“Tapestry” is, plain and simple, one of the best pieces of web writing out there. It uses the medium better than almost anyone—in fact, I can’t think of anyone who uses the episodic nature of the web serial as well—and Weaver’s dedication to tone and character in this diary of Suki—Lady Uru— is flawless.
What happens in this serial? Nothing. Everything.
Weaver paints a thorough portrait from the inside out of a society reminiscent of both Victorian England and Heian Japan—secretly decadent, fastidious, arrogant, elegant, mannered to the point of ridiculousness if it weren’t so deadly to breach protocol, or even to appear to approach the breaching of protocol. For those who understand the personal is political, that it is through the daily lives of people that history (including story) is best observed rather than through the sweeping actions of a few Great Men, “Tapestry” will become a must-read. —Meilin Miranda
Beautifully Paced, Characterized, and Described
This is the first piece of webfiction that really wowed me. Wysteria handles all elements of the story incredibly deftly. I love the everyday but uncluttered pace, the realistic character portrayals and interactions, and the touch of physical description that gives the surroundings life without pointing to any one Asian (perhaps my own assumption) culture. I love all the rare, delicious cultural tidbits that pop up (especially around festivals), and how I have to make my own connections and be content being left somewhat in the dark. After all, Suki has no reason to explain to herself what she already knows. I find this story both gripping and gently flowing. The author seems both talented and polished, and entirely unpretentious about it.
Suki is neither a Mary Sue, nor an anti-hero. She’s classist, sexist, heterosexist, racist, ageist, and probably a bunch of other -ists, and utterly sympathetic. She’s human, and building her life in the ways she has been taught and the ways circumstances provide her. She is very much a product of civilization. Sometimes I question her ability to write down past conversations in such precise detail, but I can suspend my disbelief in that I can believe that someone in her social role would need those kinds of skills to survive in the political climate of her empire.
I just got to book two, and it feels different. But it is different, and as much as I think wistfully of the flavor of the first book, I think the difference in feeling serves the story. So the second book is different than what I first loved, but it is worthy and intriguing and exciting all itself. —M.E. Traylor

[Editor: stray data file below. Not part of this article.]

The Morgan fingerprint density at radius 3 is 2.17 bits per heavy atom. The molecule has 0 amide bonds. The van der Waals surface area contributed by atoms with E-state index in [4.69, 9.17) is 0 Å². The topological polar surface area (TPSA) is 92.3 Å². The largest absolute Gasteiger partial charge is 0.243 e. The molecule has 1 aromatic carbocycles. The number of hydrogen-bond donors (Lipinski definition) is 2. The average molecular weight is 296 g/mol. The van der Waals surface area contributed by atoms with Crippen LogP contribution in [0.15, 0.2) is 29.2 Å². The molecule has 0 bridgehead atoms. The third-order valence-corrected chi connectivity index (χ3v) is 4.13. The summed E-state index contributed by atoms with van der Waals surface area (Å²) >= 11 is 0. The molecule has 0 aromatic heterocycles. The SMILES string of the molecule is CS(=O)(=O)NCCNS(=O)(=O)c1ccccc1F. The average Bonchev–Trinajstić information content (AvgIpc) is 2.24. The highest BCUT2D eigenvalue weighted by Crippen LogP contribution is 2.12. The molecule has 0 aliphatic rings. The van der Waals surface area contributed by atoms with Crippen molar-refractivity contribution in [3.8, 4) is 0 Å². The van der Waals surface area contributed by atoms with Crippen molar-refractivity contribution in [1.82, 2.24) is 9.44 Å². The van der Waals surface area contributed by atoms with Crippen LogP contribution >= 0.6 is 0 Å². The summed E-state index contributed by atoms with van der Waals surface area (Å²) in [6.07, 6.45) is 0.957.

I remember reading the first few entries of this story mainly out of curiosity, to see what it was all about. Very quickly, however, I found myself compulsively clicking on the ‘next’ button, until I had to physically shut off and go away from the computer because evening had disappeared into night, it had gotten far too late, and I needed to get at least a few hours of sleep before work the next day.
It’s not often that I find a story that compels me to read it enough that I miss out on my sleep, but there’s just something about this one that keeps me addictively reading and turning to the next chapter. On the face of it, I would think there’s nothing really to draw me to it; the story of a noble woman (Suki) and her two children (and occasionally her husband, home from military campaigns) and the various things they go through on a day-to-day basis isn’t the type of thing that usually interests me. However, I think the thing that began interesting me and finally kept me compulsively reading and turning pages was the way the author skillfully unwraps Suki’s world. On the face of it, the story is that of a noble woman as written in her daily journal. In reality, as we read on, we get to see the intimate details of the things that are initially presented to us in broad strokes. We find out that Suki’s daughter, who as she nears thirteen is getting close to the time when a husband will be selected for her, really wants to devote her life to painting instead. We get to read about her son, who becomes best friends with a loyal slave. As Suki gets into her journaling, she goes from describing the world around her in very formal terms to almost using her journal as one would a confidant, revealing her secret thoughts and the underlying meanings of things around her in ways she would never do in real life, not even to her husband or close friends.
In short, it’s a fascinating portrait of life in her time and place, as well as the type of life story of a person in which you can see her changing before your very eyes. Attitudes she used to keep sometimes melt away in the face of new information or close contact with people she previously never knew, and new knowledge and actions take their place. At any rate, even though the updates for this story are listed as sporadic (to my sorrow), I definitely recommend this story to anyone who likes alternate universe historical fiction or stories written in a diary format. Even if the premise doesn’t sound like something you’d like on the face of it, I recommend you check it out anyway; I’m certainly glad I did. —Palladian